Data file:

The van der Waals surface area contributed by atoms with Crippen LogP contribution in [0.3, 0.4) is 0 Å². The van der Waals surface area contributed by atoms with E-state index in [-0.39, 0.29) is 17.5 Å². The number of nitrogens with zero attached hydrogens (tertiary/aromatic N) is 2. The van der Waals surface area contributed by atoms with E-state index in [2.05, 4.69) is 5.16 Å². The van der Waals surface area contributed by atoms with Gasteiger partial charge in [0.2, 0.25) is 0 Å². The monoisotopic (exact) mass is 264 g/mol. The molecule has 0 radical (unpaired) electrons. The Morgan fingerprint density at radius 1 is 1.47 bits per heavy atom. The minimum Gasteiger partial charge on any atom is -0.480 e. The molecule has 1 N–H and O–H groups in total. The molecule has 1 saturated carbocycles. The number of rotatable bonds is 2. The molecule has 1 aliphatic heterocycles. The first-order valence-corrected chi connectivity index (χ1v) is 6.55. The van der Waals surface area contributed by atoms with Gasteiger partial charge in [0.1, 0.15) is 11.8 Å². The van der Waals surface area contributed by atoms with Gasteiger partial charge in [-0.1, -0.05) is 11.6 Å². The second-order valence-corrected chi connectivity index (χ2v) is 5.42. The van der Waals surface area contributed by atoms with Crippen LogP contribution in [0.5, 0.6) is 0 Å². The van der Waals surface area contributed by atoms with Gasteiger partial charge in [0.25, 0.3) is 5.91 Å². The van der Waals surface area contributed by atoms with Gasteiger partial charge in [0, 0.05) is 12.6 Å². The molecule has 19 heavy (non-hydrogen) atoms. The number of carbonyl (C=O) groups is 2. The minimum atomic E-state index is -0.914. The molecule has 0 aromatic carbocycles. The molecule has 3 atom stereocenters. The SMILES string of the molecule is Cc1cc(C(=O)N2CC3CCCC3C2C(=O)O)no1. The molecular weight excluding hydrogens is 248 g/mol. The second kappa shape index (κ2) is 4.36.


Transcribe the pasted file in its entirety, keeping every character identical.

The van der Waals surface area contributed by atoms with Crippen LogP contribution in [0.3, 0.4) is 0 Å². The van der Waals surface area contributed by atoms with E-state index in [-0.39, 0.29) is 17.5 Å². The number of nitrogens with zero attached hydrogens (tertiary/aromatic N) is 2. The van der Waals surface area contributed by atoms with E-state index in [2.05, 4.69) is 5.16 Å². The van der Waals surface area contributed by atoms with Gasteiger partial charge in [0.2, 0.25) is 0 Å². The monoisotopic (exact) mass is 264 g/mol. The molecule has 0 radical (unpaired) electrons. The Morgan fingerprint density at radius 1 is 1.47 bits per heavy atom. The minimum Gasteiger partial charge on any atom is -0.480 e. The molecule has 1 N–H and O–H groups in total. The molecule has 1 saturated carbocycles. The number of rotatable bonds is 2. The molecule has 1 aliphatic heterocycles. The first-order valence-corrected chi connectivity index (χ1v) is 6.55. The van der Waals surface area contributed by atoms with Gasteiger partial charge in [0.1, 0.15) is 11.8 Å². The van der Waals surface area contributed by atoms with Gasteiger partial charge in [-0.1, -0.05) is 11.6 Å². The second-order valence-corrected chi connectivity index (χ2v) is 5.42. The van der Waals surface area contributed by atoms with Crippen LogP contribution in [0.5, 0.6) is 0 Å². The van der Waals surface area contributed by atoms with Gasteiger partial charge in [0.25, 0.3) is 5.91 Å². The van der Waals surface area contributed by atoms with Gasteiger partial charge in [0, 0.05) is 12.6 Å². The molecule has 19 heavy (non-hydrogen) atoms. The number of carbonyl (C=O) groups is 2. The minimum atomic E-state index is -0.914. The molecule has 0 aromatic carbocycles. The molecule has 3 atom stereocenters. The SMILES string of the molecule is Cc1cc(C(=O)N2CC3CCCC3C2C(=O)O)no1. The molecular weight excluding hydrogens is 248 g/mol. The second kappa shape index (κ2) is 4.36.